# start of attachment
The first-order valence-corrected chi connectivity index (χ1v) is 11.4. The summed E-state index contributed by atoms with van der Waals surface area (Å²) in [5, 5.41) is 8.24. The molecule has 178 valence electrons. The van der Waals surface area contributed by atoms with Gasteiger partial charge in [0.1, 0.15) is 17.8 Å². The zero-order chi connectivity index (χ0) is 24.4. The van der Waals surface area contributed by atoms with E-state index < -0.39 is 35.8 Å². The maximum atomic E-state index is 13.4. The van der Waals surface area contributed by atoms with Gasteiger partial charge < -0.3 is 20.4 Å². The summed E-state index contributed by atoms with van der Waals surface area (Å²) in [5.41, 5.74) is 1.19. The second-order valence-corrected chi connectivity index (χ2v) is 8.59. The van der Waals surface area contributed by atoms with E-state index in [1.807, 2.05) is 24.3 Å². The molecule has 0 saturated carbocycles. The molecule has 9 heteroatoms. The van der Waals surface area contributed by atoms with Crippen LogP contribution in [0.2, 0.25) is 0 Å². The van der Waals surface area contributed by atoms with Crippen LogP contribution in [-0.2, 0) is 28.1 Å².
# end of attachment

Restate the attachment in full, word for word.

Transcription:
The first-order valence-corrected chi connectivity index (χ1v) is 11.4. The summed E-state index contributed by atoms with van der Waals surface area (Å²) in [5, 5.41) is 8.24. The molecule has 178 valence electrons. The van der Waals surface area contributed by atoms with Gasteiger partial charge in [0.1, 0.15) is 17.8 Å². The zero-order chi connectivity index (χ0) is 24.4. The van der Waals surface area contributed by atoms with E-state index < -0.39 is 35.8 Å². The maximum atomic E-state index is 13.4. The van der Waals surface area contributed by atoms with Gasteiger partial charge < -0.3 is 20.4 Å². The summed E-state index contributed by atoms with van der Waals surface area (Å²) in [5.41, 5.74) is 1.19. The second-order valence-corrected chi connectivity index (χ2v) is 8.59. The van der Waals surface area contributed by atoms with E-state index in [1.807, 2.05) is 24.3 Å². The molecule has 0 saturated carbocycles. The molecule has 9 heteroatoms. The van der Waals surface area contributed by atoms with Crippen LogP contribution in [0.2, 0.25) is 0 Å². The van der Waals surface area contributed by atoms with Crippen LogP contribution in [-0.2, 0) is 28.1 Å².